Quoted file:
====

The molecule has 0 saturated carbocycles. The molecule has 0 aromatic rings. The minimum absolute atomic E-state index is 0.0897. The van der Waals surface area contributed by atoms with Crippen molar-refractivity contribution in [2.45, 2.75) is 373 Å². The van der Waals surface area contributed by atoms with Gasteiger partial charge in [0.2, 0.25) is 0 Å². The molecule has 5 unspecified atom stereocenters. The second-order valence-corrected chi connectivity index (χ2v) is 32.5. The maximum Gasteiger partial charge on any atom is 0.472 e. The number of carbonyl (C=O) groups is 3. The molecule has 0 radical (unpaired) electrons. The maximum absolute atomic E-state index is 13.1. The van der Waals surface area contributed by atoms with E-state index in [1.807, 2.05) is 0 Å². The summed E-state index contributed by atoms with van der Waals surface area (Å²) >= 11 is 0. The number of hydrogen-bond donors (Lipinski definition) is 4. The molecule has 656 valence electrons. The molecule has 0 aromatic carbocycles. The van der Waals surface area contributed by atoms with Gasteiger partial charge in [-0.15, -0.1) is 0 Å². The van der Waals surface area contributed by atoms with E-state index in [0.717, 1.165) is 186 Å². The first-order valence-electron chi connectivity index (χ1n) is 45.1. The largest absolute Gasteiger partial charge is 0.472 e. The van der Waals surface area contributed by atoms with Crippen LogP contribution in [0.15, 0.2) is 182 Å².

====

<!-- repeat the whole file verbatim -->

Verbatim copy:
The molecule has 0 saturated carbocycles. The molecule has 0 aromatic rings. The minimum absolute atomic E-state index is 0.0897. The van der Waals surface area contributed by atoms with Crippen molar-refractivity contribution in [2.45, 2.75) is 373 Å². The van der Waals surface area contributed by atoms with Gasteiger partial charge in [0.2, 0.25) is 0 Å². The molecule has 5 unspecified atom stereocenters. The second-order valence-corrected chi connectivity index (χ2v) is 32.5. The maximum Gasteiger partial charge on any atom is 0.472 e. The number of carbonyl (C=O) groups is 3. The molecule has 0 radical (unpaired) electrons. The maximum absolute atomic E-state index is 13.1. The van der Waals surface area contributed by atoms with E-state index in [1.807, 2.05) is 0 Å². The summed E-state index contributed by atoms with van der Waals surface area (Å²) >= 11 is 0. The number of hydrogen-bond donors (Lipinski definition) is 4. The molecule has 656 valence electrons. The molecule has 0 aromatic carbocycles. The van der Waals surface area contributed by atoms with Gasteiger partial charge in [-0.15, -0.1) is 0 Å². The van der Waals surface area contributed by atoms with E-state index in [0.717, 1.165) is 186 Å². The first-order valence-electron chi connectivity index (χ1n) is 45.1. The largest absolute Gasteiger partial charge is 0.472 e. The van der Waals surface area contributed by atoms with Crippen LogP contribution in [0.15, 0.2) is 182 Å².